With CMY the problem is much worse. You're essentially trading light efficiency for colour accuracy. This may be fine for astronomical photography where you don't always have crisp colour boundaries, hence you can reduce colour noise by blurring, but it's not good for landscape or fashion photography.


Amongst RGB chips, the exact choice of filters varies by manufacturer. Canon for instance uses weak dyes with broad response in order to chase low light performance, but the specific dyes used are also tuned toward discerning colours under fluorescent lighting, for the benefit of the army of sports and news photographers who use Canon cameras.

Sony on the other hand with the A900 tried to break into the professional fashion market by providing very high colour accuracy. Colour filter arrays used in medium format digital backs are tuned to provide pleasing (though not necessarily accurate) skintones.

  • Would it be practical for a camera to attempt to achieve somewhat eye-like performance by using a mixture of strongly-died and weakly-died pixels, possibly varying the pixel size as well, so that in lighting conditions where the smaller strongly-dyed pixels were picking up meaningful data they would be used to produce saturated colors, while in lower-light conditions the more weakly-dyed pixels would provide a cleaner luminance channel while adaptive filtering was used to clean up noise in the chroma? – supercat Jun 10 '14 at 17:10
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    "The main problem is that even with RGB sensors there is significant overlap between the spectral response of each of the dyes..." It would be a much larger problem if each filter totally blocked any frequencies of light allowed by the others. The entire perception of "color" by human vision is due to the overlapping way the cones in our retinas respond to light of various frequencies. There are no colors implicit in various wavelengths of light itself, only in the perception of light by our trichromatic vision with overlapping responses of the S, M, and L cones in our retinas. – Michael C Feb 13 at 1:49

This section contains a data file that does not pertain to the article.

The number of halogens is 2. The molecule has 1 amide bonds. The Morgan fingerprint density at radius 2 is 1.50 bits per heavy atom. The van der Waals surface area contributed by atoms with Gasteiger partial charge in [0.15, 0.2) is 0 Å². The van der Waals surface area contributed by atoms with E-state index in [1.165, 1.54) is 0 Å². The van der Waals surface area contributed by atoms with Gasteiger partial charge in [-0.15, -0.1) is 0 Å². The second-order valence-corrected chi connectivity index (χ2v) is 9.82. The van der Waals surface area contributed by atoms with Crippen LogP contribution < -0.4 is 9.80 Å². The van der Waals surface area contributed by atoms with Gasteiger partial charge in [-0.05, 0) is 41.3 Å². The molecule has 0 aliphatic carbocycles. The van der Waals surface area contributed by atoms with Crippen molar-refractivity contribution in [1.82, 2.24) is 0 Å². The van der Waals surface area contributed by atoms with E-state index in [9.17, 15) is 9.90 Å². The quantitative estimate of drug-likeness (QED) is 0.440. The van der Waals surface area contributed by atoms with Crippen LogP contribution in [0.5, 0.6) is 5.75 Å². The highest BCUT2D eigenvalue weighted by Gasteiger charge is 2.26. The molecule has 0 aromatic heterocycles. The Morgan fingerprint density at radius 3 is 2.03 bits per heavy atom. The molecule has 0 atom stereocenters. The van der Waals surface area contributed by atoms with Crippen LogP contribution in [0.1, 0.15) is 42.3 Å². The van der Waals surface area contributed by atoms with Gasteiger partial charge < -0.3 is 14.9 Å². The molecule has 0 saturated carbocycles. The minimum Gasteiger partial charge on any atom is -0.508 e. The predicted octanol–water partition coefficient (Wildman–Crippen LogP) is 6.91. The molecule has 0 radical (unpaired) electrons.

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The reasons camera makers settled on the RGBG Bayer array likely has more to do with patents, availability, and cost, than it does with color "accuracy". In principle, any set of three appropriate, "orthogonal" (so to speak), colors should be fine for color reproduction. With more advanced sensors and processors, it should be even easier.

I doubt the RGB vs CMY color accuracy claim because conversions between RGB and CMYK are done all the time for print. Also, prior to white balancing, the demosaicked colors in raw files are nothing close to the actual desired colors. If the colors were really "accurate", photographers wouldn't have to spend so much time color correcting photos.

Fujifilm's various sensor experiments (Super CCD, EXR CMOS, X-Trans) demonstrate that just because everyone else does something a particular way doesn't mean it's necessarily the best way to do it. Kodak also experimented with different color arrays, but they didn't do a very good job of marketing their technology and patents.

The Nikon Coolpix 5700, a 5mp camera from around 2002, appears to be among the last cameras to use a CYGM color array. Digital Photography Review says (emphasis added):

Image quality is excellent, with that great matrix metering, good tonal balance and colour (accurate and vivid without blowing out colours) plus above average resolution. Purple fringing is down but the overall look of the image is still very 'Coolpix'. Noise levels are good, especially when compared to other five megapixel digital cameras (as indicate by our comparison to the Minolta DiMAGE 7i).

The few image quality details we picked up on; barrel distortion, highlight clipping and Bayer artifacts aren't the kinds of problems which affect every day shooting and won't spoil your overall enjoyment of the 5700's image quality.